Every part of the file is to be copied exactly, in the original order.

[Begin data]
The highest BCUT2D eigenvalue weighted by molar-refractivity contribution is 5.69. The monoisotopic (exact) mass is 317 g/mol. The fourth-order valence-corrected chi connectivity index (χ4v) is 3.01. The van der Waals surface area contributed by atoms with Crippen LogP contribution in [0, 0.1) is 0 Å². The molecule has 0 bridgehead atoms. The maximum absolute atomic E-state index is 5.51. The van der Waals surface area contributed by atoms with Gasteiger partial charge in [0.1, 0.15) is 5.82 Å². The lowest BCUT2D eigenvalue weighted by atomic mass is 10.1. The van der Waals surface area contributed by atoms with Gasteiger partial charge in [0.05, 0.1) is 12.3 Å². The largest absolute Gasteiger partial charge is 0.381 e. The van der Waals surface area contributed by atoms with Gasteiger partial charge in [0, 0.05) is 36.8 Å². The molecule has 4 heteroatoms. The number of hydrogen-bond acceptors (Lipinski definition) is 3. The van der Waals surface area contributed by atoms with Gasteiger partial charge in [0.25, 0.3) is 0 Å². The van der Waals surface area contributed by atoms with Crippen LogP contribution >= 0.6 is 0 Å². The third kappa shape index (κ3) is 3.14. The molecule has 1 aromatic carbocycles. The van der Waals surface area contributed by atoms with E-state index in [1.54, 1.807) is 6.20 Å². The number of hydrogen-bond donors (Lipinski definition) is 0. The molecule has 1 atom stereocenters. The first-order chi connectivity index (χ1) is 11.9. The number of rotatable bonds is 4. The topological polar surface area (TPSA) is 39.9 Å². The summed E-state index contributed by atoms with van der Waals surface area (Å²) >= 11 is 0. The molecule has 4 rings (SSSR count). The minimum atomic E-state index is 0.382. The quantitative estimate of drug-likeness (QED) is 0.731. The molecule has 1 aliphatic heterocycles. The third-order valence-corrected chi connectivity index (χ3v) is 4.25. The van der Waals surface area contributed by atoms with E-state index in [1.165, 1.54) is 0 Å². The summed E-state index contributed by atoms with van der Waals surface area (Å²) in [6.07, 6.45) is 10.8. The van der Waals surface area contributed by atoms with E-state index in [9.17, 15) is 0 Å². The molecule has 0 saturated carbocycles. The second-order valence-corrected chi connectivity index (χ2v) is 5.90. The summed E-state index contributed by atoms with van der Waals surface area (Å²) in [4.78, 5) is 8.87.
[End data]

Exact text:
The highest BCUT2D eigenvalue weighted by molar-refractivity contribution is 5.69. The monoisotopic (exact) mass is 317 g/mol. The fourth-order valence-corrected chi connectivity index (χ4v) is 3.01. The van der Waals surface area contributed by atoms with Crippen LogP contribution in [0, 0.1) is 0 Å². The molecule has 0 bridgehead atoms. The maximum absolute atomic E-state index is 5.51. The van der Waals surface area contributed by atoms with Gasteiger partial charge in [0.1, 0.15) is 5.82 Å². The lowest BCUT2D eigenvalue weighted by atomic mass is 10.1. The van der Waals surface area contributed by atoms with Gasteiger partial charge in [0.05, 0.1) is 12.3 Å². The largest absolute Gasteiger partial charge is 0.381 e. The van der Waals surface area contributed by atoms with Gasteiger partial charge in [0, 0.05) is 36.8 Å². The molecule has 4 heteroatoms. The number of hydrogen-bond acceptors (Lipinski definition) is 3. The van der Waals surface area contributed by atoms with Gasteiger partial charge in [0.25, 0.3) is 0 Å². The van der Waals surface area contributed by atoms with Crippen LogP contribution >= 0.6 is 0 Å². The third kappa shape index (κ3) is 3.14. The molecule has 1 aromatic carbocycles. The van der Waals surface area contributed by atoms with E-state index in [1.54, 1.807) is 6.20 Å². The number of hydrogen-bond donors (Lipinski definition) is 0. The molecule has 1 atom stereocenters. The first-order chi connectivity index (χ1) is 11.9. The number of rotatable bonds is 4. The topological polar surface area (TPSA) is 39.9 Å². The summed E-state index contributed by atoms with van der Waals surface area (Å²) >= 11 is 0. The molecule has 4 rings (SSSR count). The minimum atomic E-state index is 0.382. The quantitative estimate of drug-likeness (QED) is 0.731. The molecule has 1 aliphatic heterocycles. The third-order valence-corrected chi connectivity index (χ3v) is 4.25. The van der Waals surface area contributed by atoms with E-state index in [1.165, 1.54) is 0 Å². The summed E-state index contributed by atoms with van der Waals surface area (Å²) in [6.07, 6.45) is 10.8. The van der Waals surface area contributed by atoms with E-state index in [9.17, 15) is 0 Å². The molecule has 0 saturated carbocycles. The second-order valence-corrected chi connectivity index (χ2v) is 5.90. The summed E-state index contributed by atoms with van der Waals surface area (Å²) in [4.78, 5) is 8.87.